Mycoplasma capricolum subsp. capripneumoniae belongs to the so-called Mycoplasma mycoides cluster and is the causal agent of contagious caprine pleuropneumonia (CCPP). All members of the M. mycoides cluster have two rRNA operons. The sequences of the 16S rRNA genes of both rRNA operons from 20 strains of M. capricolum subsp. capripneumoniae of different geographical origins in Africa and Asia were determined. Nucleotide differences which were present in only one of the two operons (polymorphisms) were detected in 24 positions. The polymorphisms were not randomly distributed in the 16S rRNA genes, and some of them were found in regions of low evolutionary variability. Interestingly, 11 polymorphisms were found in all the M. capricolum subsp. capripneumoniae strains, thus defining a putative ancestor. A sequence length difference between the 16S rRNA genes in a poly(A) region and 12 additional polymorphisms were found in only one or some of the strains. A phylogenetic tree was constructed by comparative analysis of the polymorphisms, and this tree revealed two distinct lines of descent. The nucleotide substitution rate of strains within line II was up to 50% higher than within line I. A tree was also constructed from individual operonal 16S rRNA sequences, and the sequences of the two operons were found to form two distinct clades. The topologies of both clades were strikingly similar, which supports the use of 16S rRNA sequence data from homologous operons for phylogenetic studies. The strain-specific polymorphism patterns of the 16S rRNA genes of M. capricolum subsp. capripneumoniae may be used as epidemiological markers for CCPP.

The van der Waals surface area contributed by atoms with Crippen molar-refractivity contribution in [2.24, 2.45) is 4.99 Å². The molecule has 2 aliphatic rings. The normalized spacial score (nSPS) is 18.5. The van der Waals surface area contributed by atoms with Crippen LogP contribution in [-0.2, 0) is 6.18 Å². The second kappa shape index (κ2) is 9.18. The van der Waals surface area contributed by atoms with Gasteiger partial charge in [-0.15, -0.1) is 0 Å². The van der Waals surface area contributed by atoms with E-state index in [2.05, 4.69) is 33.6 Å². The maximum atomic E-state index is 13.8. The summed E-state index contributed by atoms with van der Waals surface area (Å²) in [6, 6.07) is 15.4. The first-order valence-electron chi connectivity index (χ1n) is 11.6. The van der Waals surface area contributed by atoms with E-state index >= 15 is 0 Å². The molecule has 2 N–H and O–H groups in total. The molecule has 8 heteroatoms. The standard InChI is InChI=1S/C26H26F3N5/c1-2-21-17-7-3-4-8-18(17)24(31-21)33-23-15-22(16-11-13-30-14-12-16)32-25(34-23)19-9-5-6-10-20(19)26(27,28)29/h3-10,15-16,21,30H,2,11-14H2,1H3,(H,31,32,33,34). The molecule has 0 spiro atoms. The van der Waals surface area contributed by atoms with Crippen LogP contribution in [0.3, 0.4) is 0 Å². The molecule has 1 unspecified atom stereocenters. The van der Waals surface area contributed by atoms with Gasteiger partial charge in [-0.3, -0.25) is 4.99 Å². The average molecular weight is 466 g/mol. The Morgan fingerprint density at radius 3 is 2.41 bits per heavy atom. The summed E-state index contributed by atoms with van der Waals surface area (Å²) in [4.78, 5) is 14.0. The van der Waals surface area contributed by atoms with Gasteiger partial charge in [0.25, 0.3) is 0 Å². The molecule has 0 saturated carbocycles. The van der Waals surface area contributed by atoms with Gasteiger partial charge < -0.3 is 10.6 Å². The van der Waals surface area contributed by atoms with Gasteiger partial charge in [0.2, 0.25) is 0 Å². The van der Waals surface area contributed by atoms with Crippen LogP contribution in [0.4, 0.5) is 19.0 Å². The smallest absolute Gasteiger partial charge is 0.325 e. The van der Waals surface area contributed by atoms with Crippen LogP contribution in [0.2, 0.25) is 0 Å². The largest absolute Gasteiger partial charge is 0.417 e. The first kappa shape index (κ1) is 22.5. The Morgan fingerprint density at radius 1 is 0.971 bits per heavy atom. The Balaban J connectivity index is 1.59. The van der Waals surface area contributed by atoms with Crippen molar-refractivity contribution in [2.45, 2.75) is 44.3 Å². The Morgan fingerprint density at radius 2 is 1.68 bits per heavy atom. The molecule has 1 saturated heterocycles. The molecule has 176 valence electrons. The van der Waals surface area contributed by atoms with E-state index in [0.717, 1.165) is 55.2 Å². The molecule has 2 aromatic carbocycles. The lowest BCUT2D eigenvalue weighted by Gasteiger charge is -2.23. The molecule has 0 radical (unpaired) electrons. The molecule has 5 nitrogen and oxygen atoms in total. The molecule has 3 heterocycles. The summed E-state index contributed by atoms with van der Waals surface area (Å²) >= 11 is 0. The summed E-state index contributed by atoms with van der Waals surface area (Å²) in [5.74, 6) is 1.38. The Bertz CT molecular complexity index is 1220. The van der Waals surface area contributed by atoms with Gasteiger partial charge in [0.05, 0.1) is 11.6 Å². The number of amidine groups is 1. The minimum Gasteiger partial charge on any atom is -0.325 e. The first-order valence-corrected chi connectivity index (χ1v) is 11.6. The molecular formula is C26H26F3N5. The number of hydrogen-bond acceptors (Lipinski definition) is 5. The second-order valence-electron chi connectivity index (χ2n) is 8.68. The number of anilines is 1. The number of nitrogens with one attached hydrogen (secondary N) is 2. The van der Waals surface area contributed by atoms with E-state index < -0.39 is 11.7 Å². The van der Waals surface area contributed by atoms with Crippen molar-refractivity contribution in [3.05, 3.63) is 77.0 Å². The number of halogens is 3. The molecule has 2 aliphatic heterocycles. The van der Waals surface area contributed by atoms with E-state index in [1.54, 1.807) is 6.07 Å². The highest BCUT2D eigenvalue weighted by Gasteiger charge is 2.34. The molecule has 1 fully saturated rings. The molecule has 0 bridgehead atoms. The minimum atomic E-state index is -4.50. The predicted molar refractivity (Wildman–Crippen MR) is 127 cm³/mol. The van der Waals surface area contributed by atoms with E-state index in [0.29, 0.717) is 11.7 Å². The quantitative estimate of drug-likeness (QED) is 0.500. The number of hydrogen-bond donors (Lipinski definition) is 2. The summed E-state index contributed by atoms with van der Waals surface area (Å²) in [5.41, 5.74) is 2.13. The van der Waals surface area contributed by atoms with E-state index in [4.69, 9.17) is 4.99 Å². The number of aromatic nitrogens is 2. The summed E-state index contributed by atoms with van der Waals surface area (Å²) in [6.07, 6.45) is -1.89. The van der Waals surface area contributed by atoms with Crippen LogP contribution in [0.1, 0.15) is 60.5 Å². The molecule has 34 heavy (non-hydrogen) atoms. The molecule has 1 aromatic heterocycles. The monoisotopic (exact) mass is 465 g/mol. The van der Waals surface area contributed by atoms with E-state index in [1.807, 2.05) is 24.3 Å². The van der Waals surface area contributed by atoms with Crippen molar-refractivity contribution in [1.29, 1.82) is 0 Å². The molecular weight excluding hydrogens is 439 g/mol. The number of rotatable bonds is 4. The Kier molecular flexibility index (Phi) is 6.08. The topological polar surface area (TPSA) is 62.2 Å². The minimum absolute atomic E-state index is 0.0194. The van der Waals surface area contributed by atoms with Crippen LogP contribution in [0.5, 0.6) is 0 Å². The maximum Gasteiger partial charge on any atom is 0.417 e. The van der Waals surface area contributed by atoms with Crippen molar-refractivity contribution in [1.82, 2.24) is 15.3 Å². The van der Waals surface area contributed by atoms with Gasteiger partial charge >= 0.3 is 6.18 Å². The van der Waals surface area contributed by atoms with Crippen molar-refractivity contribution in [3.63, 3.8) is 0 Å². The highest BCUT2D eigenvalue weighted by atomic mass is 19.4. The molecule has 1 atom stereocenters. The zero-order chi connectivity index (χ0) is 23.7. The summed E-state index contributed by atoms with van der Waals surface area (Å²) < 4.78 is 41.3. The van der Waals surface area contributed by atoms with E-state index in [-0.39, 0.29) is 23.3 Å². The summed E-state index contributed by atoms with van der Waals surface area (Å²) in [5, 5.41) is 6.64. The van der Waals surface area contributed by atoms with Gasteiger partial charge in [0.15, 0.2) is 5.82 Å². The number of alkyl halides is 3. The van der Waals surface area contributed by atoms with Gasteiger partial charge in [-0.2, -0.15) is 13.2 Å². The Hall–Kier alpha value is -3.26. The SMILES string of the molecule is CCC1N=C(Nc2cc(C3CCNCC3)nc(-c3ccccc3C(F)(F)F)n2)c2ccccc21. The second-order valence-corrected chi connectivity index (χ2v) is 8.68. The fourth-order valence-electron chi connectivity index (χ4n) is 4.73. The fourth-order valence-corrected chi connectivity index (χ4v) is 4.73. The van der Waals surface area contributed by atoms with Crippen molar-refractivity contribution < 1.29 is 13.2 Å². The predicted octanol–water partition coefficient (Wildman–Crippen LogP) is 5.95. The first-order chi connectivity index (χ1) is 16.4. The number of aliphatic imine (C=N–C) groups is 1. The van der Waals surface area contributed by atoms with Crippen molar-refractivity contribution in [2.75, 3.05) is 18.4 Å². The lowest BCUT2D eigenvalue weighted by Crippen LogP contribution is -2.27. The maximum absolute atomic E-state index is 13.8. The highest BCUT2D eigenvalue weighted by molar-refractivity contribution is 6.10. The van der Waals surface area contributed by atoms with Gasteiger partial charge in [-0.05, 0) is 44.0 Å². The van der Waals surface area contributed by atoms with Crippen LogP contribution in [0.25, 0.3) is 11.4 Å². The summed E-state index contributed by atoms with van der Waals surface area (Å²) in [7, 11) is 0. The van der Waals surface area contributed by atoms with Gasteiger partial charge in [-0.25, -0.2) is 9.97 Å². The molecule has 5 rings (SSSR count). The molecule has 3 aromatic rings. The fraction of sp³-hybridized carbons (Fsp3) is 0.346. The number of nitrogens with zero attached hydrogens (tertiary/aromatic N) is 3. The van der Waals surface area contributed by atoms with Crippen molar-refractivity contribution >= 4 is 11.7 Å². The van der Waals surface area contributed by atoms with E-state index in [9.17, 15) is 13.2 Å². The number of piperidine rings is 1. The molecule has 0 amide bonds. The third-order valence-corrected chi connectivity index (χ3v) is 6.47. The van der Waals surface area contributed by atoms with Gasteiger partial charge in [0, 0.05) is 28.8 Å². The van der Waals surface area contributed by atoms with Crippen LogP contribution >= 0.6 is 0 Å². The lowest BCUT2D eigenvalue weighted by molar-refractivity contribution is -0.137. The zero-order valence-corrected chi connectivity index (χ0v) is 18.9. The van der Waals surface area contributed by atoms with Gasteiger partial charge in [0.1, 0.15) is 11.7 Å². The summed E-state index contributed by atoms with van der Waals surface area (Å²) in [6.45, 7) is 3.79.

PMCID: PMC107175  PMID: 9573185